- Dec 3, 2006
You may find that the 3mm hollow has an internal diameter of only 1mm or even 0.8mm, so you may need to use a piece of fibre glass as a spigot to connect the two.
If you cut a hole in the base of the hollow bristle, reinforce the back of the bristle at that point with Araldite then cut off the top of the bristle so that water can flow within the bristle you retain the visibility of the 3mm but with the sensitivity of a much thinner bristle. I make many of my wagglers for stillwater this way.Hello float makers, after a bit of advise I bought some N G loaded wagglers cracking floats casting is possibly the best I've used but he has put some mighty long 3mm hollow bristle on them which is fine for long range and when the fish is havin it big style but I was wondering if I cut the bristle say 10mm up and try and super glue a 1.5mm bristle in apart from maybe altering the fine tune shot, I just want a little more finesse, thoughts please. I know I should just build my own, but be honest I'm happy to butcher adapt someone else's work
The tips I use are 3mm with a 2.5mm hole so the hole in the side is at least 2mm x 2,5 mm and cut with a scalpel. A hole of 0.3mm won't be big enough as the water neds to flow as freely as possible.@MarkW I've got a micro hand drill set would a .3mm hole in the base keep the structural integrity whilst allowing water to flow if cutting off the top, was also thinking of cutting them to 10mm then internal bore it out to 1.2mm and using some ready made bristles to plug the hole that way I can change the colour to suit the conditions. Thoughts please.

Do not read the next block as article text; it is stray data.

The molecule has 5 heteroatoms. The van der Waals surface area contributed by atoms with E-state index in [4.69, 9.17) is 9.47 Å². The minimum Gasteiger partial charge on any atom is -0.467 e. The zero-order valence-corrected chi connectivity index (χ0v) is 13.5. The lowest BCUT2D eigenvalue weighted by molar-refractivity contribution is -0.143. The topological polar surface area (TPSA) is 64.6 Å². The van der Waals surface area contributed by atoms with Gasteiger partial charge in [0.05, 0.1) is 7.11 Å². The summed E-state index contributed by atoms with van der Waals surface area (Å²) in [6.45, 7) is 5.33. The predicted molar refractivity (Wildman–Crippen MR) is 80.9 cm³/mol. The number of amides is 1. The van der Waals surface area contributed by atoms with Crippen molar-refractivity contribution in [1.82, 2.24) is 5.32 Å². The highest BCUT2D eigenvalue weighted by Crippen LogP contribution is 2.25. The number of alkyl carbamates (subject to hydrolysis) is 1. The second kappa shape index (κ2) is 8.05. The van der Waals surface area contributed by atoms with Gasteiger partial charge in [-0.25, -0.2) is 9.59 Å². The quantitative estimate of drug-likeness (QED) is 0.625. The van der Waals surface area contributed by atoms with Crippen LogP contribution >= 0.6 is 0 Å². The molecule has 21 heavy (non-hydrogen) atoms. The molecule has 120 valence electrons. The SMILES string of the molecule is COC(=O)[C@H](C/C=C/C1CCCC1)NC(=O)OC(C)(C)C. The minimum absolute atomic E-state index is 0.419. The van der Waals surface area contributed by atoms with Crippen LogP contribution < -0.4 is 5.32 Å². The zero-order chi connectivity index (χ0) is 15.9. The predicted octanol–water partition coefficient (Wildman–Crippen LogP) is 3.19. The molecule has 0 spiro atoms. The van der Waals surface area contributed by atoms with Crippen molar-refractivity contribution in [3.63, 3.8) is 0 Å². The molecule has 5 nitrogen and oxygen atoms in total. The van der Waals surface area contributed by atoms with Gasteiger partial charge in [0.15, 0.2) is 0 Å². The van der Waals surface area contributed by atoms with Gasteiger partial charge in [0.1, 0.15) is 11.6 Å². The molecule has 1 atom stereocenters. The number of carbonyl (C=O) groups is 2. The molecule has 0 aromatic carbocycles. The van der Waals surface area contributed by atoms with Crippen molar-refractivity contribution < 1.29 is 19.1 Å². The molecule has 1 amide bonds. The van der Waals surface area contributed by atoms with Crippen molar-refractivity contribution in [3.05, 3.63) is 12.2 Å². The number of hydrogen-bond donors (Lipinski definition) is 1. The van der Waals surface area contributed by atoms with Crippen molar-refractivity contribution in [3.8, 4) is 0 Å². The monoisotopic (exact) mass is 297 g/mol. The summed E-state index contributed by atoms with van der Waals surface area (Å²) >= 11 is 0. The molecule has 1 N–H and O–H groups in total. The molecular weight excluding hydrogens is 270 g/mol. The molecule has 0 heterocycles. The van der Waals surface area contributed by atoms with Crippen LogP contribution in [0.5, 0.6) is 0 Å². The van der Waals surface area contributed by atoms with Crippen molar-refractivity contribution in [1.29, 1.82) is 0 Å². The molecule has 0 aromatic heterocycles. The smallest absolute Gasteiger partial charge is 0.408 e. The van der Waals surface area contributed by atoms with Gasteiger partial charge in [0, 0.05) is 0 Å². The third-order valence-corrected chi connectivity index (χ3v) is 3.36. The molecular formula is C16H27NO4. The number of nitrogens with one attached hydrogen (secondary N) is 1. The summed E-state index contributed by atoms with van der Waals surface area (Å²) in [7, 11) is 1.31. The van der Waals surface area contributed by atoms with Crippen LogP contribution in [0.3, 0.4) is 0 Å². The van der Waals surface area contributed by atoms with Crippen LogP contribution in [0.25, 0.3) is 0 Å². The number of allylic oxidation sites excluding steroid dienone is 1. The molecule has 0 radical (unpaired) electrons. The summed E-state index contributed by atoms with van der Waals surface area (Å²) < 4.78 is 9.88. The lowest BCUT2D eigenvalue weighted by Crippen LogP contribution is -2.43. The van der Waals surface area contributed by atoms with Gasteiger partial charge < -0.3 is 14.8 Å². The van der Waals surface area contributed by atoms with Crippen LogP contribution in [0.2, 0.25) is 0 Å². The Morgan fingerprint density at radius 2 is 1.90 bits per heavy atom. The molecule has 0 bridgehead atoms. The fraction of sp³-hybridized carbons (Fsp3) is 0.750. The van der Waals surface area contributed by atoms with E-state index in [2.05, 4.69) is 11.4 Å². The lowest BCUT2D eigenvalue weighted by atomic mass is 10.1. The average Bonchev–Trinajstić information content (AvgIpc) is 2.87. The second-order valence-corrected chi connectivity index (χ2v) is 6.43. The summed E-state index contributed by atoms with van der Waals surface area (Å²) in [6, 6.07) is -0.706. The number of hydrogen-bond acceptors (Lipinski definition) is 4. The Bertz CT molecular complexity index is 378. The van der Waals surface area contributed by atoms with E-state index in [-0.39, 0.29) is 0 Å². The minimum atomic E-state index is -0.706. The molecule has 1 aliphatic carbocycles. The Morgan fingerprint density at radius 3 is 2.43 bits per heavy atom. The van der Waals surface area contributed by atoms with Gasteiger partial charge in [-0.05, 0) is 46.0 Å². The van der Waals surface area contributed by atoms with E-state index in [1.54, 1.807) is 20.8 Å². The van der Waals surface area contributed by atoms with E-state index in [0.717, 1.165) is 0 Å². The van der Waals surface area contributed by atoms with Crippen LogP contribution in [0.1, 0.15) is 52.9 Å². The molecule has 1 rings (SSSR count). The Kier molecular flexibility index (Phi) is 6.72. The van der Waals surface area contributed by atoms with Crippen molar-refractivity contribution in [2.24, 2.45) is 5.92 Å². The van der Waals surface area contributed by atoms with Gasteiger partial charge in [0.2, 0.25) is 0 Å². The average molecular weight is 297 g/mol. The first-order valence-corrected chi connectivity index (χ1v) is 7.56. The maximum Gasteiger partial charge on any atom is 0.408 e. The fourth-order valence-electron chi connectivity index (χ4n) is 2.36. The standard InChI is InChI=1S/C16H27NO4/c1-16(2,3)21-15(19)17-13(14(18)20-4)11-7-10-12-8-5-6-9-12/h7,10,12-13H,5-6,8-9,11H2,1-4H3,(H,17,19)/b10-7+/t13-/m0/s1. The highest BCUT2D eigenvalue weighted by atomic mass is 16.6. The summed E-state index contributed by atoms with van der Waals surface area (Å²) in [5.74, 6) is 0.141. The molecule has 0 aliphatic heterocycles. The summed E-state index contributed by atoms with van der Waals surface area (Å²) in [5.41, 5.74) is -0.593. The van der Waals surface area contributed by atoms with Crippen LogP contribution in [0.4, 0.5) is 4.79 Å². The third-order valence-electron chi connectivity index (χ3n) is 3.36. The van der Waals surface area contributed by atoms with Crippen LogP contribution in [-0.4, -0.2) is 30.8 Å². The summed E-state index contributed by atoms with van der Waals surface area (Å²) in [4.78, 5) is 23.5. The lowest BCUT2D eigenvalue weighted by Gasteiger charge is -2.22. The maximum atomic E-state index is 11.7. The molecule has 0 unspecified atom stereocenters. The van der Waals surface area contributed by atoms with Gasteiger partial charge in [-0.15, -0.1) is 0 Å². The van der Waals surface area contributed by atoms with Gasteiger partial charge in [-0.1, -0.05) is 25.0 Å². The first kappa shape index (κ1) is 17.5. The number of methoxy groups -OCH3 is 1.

Now thats True art ! Beautifull Atleast ! Of your Creation ? / Paul Roger NilssonWas thinking now there are more professional floatmakers out there and more and more people seem to be interested in making a few for themselves as a hobby.
Why can the floatmakers section of the forum come back as I am sure loads of people would love it and contribute helping each other out.
Making some stepped reed floats but need to have some some of filler to give me a chamfer between the 2 diameters. Have tried paring the larger down with a scalpel but once you have removed the outer rind you have the inner softer pith. Needs to be flexible out the tube, so I can mould it, but will firm down and be waterproof. Tried various silicon sealants - but they are too soft when hard.
Ronseal 'natural' colour, 2 part epoxy wood filler is just about fine enough and dries hard. Adheres well so long as the reeds have been dewaxed. Unlike many hard fillers, it is very light and suitable for exterior work, also takes stain or paint very well and is a similar base colour to reed.Making some stepped reed floats but need to have some some of filler to give me a chamfer between the 2 diameters. Have tried paring the larger down with a scalpel but once you have removed the outer rind you have the inner softer pith. Needs to be flexible out the tube, so I can mould it, but will firm down and be waterproof. Tried various silicon sealants - but they are too soft when hard.